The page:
Safe Routes Successes - Enforcement

In 2008, the town of Cottonwood received $87,575 in Safe Routes to School (SRTS) funds from the Minnesota Department of Transportation.

Hillside students walk to downtown Allegan because it serves as a classroom for them to practice life skills.

New Hope obtained a $31,200 SRTS grant in 2007 from the Minnesota Department of Transportation to help slow down vehicle traffic around its Sunny Hollow Elementary School and also to develop an education program for students.

The Montana Nutrition and Physical Activity Program at Montana State University in Bozeman, in collaboration with the local Safe Routes to School (SRTS) Task Force, initiated a SRTS pilot program at the Emily Dickinson Elementary School.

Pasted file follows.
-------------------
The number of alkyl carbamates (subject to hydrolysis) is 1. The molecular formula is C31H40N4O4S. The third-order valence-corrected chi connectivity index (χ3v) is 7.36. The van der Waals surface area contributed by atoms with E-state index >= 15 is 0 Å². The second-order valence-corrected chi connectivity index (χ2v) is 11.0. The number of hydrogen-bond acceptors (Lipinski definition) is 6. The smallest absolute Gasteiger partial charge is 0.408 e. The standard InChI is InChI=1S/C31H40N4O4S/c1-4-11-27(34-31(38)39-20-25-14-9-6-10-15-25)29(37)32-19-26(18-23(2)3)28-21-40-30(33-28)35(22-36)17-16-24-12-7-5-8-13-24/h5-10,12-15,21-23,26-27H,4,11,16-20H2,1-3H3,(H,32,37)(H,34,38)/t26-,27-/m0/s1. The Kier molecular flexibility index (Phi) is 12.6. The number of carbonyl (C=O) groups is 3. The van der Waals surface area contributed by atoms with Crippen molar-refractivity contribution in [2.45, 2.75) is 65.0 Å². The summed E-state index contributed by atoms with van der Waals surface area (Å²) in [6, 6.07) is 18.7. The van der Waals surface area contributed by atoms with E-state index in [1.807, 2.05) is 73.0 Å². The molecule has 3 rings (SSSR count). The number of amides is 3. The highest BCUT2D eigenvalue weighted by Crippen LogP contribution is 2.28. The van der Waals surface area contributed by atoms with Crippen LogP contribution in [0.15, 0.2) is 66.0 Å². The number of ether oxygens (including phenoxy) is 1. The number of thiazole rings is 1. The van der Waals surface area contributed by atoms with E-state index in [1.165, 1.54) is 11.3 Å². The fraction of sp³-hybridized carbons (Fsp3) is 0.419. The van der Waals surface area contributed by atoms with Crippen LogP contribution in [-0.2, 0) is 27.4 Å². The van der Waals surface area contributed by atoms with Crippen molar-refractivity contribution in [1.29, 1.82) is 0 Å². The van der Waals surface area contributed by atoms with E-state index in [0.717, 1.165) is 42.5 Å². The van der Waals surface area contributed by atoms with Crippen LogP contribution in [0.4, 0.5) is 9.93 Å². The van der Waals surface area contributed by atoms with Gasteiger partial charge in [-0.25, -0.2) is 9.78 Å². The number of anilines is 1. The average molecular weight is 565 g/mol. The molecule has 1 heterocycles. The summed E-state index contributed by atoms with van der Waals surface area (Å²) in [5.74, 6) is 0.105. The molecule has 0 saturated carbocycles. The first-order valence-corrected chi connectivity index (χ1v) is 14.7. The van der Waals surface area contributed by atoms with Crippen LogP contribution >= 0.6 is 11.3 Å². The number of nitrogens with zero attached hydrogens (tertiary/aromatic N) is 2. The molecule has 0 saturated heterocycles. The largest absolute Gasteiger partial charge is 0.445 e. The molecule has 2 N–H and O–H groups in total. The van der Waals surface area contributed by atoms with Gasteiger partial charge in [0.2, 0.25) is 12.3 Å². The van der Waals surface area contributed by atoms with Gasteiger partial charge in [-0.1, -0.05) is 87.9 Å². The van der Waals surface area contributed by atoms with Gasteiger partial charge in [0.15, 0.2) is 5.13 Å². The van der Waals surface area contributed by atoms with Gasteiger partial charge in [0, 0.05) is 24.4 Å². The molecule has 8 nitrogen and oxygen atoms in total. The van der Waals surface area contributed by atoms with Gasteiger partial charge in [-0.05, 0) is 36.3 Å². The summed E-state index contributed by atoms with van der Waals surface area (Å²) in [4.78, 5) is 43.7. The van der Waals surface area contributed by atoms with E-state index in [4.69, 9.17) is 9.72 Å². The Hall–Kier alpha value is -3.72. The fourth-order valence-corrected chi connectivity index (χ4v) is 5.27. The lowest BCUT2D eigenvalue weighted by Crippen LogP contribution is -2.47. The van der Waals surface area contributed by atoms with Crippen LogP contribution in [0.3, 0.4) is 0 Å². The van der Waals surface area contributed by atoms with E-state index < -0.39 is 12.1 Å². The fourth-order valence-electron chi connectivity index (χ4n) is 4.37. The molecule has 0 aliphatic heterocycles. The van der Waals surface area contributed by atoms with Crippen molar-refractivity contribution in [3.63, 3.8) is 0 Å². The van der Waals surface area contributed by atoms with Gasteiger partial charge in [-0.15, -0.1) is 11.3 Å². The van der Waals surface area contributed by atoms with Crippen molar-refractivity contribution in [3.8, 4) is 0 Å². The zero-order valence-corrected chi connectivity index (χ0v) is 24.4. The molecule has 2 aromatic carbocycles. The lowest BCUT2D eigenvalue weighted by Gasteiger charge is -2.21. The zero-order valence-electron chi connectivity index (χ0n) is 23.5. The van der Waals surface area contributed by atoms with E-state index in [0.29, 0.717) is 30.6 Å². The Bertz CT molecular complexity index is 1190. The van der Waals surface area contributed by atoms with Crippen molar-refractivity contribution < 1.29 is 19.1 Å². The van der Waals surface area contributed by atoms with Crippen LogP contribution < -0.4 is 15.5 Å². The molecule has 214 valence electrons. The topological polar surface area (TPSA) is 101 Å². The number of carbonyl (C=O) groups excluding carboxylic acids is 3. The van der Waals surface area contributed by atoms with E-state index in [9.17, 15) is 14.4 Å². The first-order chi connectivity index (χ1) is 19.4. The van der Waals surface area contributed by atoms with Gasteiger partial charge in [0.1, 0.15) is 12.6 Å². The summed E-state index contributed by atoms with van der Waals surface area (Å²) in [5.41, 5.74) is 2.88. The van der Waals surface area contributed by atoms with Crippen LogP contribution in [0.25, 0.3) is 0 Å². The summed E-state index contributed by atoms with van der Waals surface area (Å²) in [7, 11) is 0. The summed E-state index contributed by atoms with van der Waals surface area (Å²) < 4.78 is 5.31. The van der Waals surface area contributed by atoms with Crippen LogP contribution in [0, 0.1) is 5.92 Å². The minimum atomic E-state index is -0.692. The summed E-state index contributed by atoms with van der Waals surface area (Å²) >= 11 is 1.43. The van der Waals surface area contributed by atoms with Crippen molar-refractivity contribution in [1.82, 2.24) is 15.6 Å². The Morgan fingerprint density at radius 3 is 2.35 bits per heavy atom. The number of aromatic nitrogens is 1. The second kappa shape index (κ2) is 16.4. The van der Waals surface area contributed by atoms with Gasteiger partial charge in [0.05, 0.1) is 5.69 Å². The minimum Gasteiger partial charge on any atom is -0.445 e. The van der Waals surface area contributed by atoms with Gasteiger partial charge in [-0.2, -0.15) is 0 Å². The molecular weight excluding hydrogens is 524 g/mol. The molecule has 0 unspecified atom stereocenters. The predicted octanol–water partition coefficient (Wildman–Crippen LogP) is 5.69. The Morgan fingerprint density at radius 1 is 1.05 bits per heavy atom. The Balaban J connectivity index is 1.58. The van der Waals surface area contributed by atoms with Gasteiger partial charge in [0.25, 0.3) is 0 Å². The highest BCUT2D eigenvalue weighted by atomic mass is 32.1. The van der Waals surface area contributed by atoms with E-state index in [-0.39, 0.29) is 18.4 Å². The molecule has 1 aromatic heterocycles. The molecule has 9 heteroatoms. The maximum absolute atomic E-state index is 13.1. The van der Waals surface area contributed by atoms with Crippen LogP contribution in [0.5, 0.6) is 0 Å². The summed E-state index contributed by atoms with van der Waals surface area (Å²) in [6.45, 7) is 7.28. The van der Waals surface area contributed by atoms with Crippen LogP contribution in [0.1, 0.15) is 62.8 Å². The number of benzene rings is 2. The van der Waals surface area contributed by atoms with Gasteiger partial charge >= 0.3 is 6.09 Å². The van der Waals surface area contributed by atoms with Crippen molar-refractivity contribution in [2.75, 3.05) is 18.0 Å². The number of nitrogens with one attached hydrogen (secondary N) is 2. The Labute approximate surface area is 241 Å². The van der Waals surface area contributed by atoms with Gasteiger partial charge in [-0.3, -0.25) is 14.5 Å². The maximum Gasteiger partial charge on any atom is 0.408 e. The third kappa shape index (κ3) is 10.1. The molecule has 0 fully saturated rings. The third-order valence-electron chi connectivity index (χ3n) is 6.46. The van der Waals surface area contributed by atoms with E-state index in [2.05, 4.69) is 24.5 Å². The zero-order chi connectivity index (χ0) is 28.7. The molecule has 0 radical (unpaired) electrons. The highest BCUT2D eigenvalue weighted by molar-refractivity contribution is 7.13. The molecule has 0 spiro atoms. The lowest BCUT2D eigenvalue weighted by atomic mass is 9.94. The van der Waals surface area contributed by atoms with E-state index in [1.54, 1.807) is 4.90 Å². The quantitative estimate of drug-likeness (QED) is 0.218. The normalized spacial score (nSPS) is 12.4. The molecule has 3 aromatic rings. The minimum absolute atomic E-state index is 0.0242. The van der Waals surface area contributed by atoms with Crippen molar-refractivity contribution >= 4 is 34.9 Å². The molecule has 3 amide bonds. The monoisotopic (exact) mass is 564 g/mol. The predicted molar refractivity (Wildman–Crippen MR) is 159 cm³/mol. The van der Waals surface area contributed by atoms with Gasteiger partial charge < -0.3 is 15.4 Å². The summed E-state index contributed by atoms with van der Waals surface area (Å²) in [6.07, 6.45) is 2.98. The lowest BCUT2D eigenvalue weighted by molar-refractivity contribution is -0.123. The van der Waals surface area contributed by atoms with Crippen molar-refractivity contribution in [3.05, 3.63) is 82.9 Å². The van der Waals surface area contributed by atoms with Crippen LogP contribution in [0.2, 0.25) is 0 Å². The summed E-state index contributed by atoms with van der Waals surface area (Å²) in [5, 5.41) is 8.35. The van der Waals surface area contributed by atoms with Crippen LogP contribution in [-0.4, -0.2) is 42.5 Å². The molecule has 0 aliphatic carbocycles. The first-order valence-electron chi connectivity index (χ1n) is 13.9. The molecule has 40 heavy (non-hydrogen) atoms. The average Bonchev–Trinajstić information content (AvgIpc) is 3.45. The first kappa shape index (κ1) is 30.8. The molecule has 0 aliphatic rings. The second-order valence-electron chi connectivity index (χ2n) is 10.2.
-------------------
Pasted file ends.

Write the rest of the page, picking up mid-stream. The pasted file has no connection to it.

Huntingdon is a small town in a rural community in Carroll County, Tenn., that is working with Huntingdon Primary School and Huntingdon Middle School to create a safer pedestrian and bicycle environment for its children.

Alexandria, VA, is a compact city with more than 128,000 residents living in a 15 square mile area.

Safe Routes to School (SRTS) initiatives began at Lowell Elementary School in January 2007 and at Hosmer Elementary School in fall 2007.

The Village of Canal Winchester, OH, has two elementary schools located near one another on the same campus.  In April 2008, the Village of Canal Winchester had a kick-off meeting for its SRTS projects.

During the summer months, Yuma, Arizona, is a mid-sized city with approximately 85,000 residents.